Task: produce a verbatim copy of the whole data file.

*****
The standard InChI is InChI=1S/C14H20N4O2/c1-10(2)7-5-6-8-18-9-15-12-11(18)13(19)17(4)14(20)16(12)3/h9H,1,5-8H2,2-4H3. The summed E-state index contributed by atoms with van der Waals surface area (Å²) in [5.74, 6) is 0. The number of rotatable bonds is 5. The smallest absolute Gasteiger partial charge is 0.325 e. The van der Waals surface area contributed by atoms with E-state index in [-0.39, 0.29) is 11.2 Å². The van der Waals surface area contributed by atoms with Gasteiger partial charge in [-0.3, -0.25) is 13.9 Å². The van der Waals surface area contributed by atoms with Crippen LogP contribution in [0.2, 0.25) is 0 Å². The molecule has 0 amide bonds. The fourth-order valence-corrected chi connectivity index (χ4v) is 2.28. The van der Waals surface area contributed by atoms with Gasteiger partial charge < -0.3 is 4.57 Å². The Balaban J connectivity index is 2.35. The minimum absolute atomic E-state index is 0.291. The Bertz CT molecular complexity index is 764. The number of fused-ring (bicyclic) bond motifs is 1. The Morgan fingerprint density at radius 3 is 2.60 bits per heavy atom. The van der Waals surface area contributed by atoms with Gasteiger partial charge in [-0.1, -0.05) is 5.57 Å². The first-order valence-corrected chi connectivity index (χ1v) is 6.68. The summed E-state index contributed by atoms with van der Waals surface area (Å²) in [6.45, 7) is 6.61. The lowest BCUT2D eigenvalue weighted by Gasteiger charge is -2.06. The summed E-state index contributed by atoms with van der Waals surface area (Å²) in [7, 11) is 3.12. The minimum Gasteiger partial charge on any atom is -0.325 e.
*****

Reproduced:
The standard InChI is InChI=1S/C14H20N4O2/c1-10(2)7-5-6-8-18-9-15-12-11(18)13(19)17(4)14(20)16(12)3/h9H,1,5-8H2,2-4H3. The summed E-state index contributed by atoms with van der Waals surface area (Å²) in [5.74, 6) is 0. The number of rotatable bonds is 5. The smallest absolute Gasteiger partial charge is 0.325 e. The van der Waals surface area contributed by atoms with E-state index in [-0.39, 0.29) is 11.2 Å². The van der Waals surface area contributed by atoms with Gasteiger partial charge in [-0.3, -0.25) is 13.9 Å². The van der Waals surface area contributed by atoms with Crippen LogP contribution in [0.2, 0.25) is 0 Å². The molecule has 0 amide bonds. The fourth-order valence-corrected chi connectivity index (χ4v) is 2.28. The van der Waals surface area contributed by atoms with Gasteiger partial charge < -0.3 is 4.57 Å². The Balaban J connectivity index is 2.35. The minimum absolute atomic E-state index is 0.291. The Bertz CT molecular complexity index is 764. The number of fused-ring (bicyclic) bond motifs is 1. The Morgan fingerprint density at radius 3 is 2.60 bits per heavy atom. The van der Waals surface area contributed by atoms with Gasteiger partial charge in [-0.1, -0.05) is 5.57 Å². The first-order valence-corrected chi connectivity index (χ1v) is 6.68. The summed E-state index contributed by atoms with van der Waals surface area (Å²) in [6.45, 7) is 6.61. The lowest BCUT2D eigenvalue weighted by Gasteiger charge is -2.06. The summed E-state index contributed by atoms with van der Waals surface area (Å²) in [7, 11) is 3.12. The minimum Gasteiger partial charge on any atom is -0.325 e.